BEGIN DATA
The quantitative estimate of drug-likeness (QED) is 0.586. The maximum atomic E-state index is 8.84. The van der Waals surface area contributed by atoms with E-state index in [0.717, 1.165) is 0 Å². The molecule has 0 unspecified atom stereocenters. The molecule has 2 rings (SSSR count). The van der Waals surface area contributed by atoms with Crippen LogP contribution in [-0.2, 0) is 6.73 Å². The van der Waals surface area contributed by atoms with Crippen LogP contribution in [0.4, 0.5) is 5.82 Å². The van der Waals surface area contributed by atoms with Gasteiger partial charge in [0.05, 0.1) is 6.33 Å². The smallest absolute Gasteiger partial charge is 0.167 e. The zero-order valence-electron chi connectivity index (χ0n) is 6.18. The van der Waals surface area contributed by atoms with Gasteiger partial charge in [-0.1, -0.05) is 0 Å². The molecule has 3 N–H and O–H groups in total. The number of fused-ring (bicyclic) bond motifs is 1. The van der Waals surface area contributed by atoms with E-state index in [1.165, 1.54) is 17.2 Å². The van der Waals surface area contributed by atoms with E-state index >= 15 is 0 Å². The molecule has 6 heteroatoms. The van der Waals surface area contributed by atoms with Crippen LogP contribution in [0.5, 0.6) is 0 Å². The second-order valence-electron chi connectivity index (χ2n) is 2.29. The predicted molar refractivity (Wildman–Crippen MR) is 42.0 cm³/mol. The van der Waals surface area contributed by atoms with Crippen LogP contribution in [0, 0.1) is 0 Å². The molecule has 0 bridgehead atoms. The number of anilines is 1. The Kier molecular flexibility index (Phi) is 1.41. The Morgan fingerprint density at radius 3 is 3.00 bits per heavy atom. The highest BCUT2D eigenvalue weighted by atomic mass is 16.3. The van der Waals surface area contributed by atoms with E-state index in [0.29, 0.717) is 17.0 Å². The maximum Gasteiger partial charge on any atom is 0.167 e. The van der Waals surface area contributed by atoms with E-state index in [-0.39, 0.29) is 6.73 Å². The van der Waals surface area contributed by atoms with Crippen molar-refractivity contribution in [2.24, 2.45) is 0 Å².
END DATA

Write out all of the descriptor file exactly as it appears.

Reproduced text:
The quantitative estimate of drug-likeness (QED) is 0.586. The maximum atomic E-state index is 8.84. The van der Waals surface area contributed by atoms with E-state index in [0.717, 1.165) is 0 Å². The molecule has 0 unspecified atom stereocenters. The molecule has 2 rings (SSSR count). The van der Waals surface area contributed by atoms with Crippen LogP contribution in [-0.2, 0) is 6.73 Å². The van der Waals surface area contributed by atoms with Crippen LogP contribution in [0.4, 0.5) is 5.82 Å². The van der Waals surface area contributed by atoms with Gasteiger partial charge in [0.05, 0.1) is 6.33 Å². The smallest absolute Gasteiger partial charge is 0.167 e. The zero-order valence-electron chi connectivity index (χ0n) is 6.18. The van der Waals surface area contributed by atoms with Gasteiger partial charge in [-0.1, -0.05) is 0 Å². The molecule has 3 N–H and O–H groups in total. The number of fused-ring (bicyclic) bond motifs is 1. The van der Waals surface area contributed by atoms with E-state index in [1.165, 1.54) is 17.2 Å². The van der Waals surface area contributed by atoms with E-state index >= 15 is 0 Å². The molecule has 6 heteroatoms. The van der Waals surface area contributed by atoms with Crippen LogP contribution in [0.5, 0.6) is 0 Å². The second-order valence-electron chi connectivity index (χ2n) is 2.29. The predicted molar refractivity (Wildman–Crippen MR) is 42.0 cm³/mol. The van der Waals surface area contributed by atoms with Crippen LogP contribution in [0, 0.1) is 0 Å². The molecule has 0 bridgehead atoms. The number of anilines is 1. The Kier molecular flexibility index (Phi) is 1.41. The Morgan fingerprint density at radius 3 is 3.00 bits per heavy atom. The highest BCUT2D eigenvalue weighted by atomic mass is 16.3. The van der Waals surface area contributed by atoms with E-state index in [0.29, 0.717) is 17.0 Å². The maximum Gasteiger partial charge on any atom is 0.167 e. The van der Waals surface area contributed by atoms with E-state index in [-0.39, 0.29) is 6.73 Å². The van der Waals surface area contributed by atoms with Crippen molar-refractivity contribution in [2.24, 2.45) is 0 Å².